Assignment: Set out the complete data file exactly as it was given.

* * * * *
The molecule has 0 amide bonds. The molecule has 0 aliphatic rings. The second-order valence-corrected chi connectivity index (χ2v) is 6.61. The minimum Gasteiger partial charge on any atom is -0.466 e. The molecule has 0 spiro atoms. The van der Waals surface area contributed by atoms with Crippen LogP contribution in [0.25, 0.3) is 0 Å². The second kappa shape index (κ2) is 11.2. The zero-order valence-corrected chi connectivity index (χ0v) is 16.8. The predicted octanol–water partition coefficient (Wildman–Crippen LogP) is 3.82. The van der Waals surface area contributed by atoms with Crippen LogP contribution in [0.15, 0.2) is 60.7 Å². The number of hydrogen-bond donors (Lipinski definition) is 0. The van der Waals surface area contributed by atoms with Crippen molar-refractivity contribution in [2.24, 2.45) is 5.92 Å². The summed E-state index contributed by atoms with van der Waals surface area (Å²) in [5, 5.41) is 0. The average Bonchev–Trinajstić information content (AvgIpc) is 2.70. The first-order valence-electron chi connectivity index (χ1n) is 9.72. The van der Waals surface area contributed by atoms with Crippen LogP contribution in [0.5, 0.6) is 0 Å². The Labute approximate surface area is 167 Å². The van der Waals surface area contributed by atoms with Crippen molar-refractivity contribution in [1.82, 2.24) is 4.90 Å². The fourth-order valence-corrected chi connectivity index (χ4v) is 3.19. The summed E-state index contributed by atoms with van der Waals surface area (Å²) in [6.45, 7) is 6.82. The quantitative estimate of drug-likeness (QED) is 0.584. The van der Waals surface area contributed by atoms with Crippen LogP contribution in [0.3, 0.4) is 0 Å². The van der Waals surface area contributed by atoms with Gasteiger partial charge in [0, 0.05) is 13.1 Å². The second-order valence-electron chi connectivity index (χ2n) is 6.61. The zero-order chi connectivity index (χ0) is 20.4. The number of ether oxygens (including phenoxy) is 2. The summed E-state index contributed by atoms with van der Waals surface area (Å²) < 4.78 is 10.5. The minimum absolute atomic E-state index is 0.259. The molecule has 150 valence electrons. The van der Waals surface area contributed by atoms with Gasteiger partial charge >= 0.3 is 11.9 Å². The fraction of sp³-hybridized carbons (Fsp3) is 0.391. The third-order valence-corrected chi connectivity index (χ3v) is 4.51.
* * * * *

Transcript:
The molecule has 0 amide bonds. The molecule has 0 aliphatic rings. The second-order valence-corrected chi connectivity index (χ2v) is 6.61. The minimum Gasteiger partial charge on any atom is -0.466 e. The molecule has 0 spiro atoms. The van der Waals surface area contributed by atoms with Crippen LogP contribution in [0.25, 0.3) is 0 Å². The second kappa shape index (κ2) is 11.2. The zero-order valence-corrected chi connectivity index (χ0v) is 16.8. The predicted octanol–water partition coefficient (Wildman–Crippen LogP) is 3.82. The van der Waals surface area contributed by atoms with Crippen LogP contribution in [0.15, 0.2) is 60.7 Å². The number of hydrogen-bond donors (Lipinski definition) is 0. The van der Waals surface area contributed by atoms with Crippen molar-refractivity contribution in [2.24, 2.45) is 5.92 Å². The summed E-state index contributed by atoms with van der Waals surface area (Å²) in [5, 5.41) is 0. The average Bonchev–Trinajstić information content (AvgIpc) is 2.70. The first-order valence-electron chi connectivity index (χ1n) is 9.72. The van der Waals surface area contributed by atoms with Crippen LogP contribution in [0.5, 0.6) is 0 Å². The Labute approximate surface area is 167 Å². The van der Waals surface area contributed by atoms with Crippen molar-refractivity contribution in [1.82, 2.24) is 4.90 Å². The fourth-order valence-corrected chi connectivity index (χ4v) is 3.19. The summed E-state index contributed by atoms with van der Waals surface area (Å²) in [6.45, 7) is 6.82. The quantitative estimate of drug-likeness (QED) is 0.584. The van der Waals surface area contributed by atoms with Crippen LogP contribution in [0.3, 0.4) is 0 Å². The van der Waals surface area contributed by atoms with Gasteiger partial charge in [0, 0.05) is 13.1 Å². The second-order valence-electron chi connectivity index (χ2n) is 6.61. The zero-order chi connectivity index (χ0) is 20.4. The number of ether oxygens (including phenoxy) is 2. The summed E-state index contributed by atoms with van der Waals surface area (Å²) < 4.78 is 10.5. The minimum absolute atomic E-state index is 0.259. The molecule has 150 valence electrons. The van der Waals surface area contributed by atoms with Gasteiger partial charge >= 0.3 is 11.9 Å². The fraction of sp³-hybridized carbons (Fsp3) is 0.391. The third-order valence-corrected chi connectivity index (χ3v) is 4.51.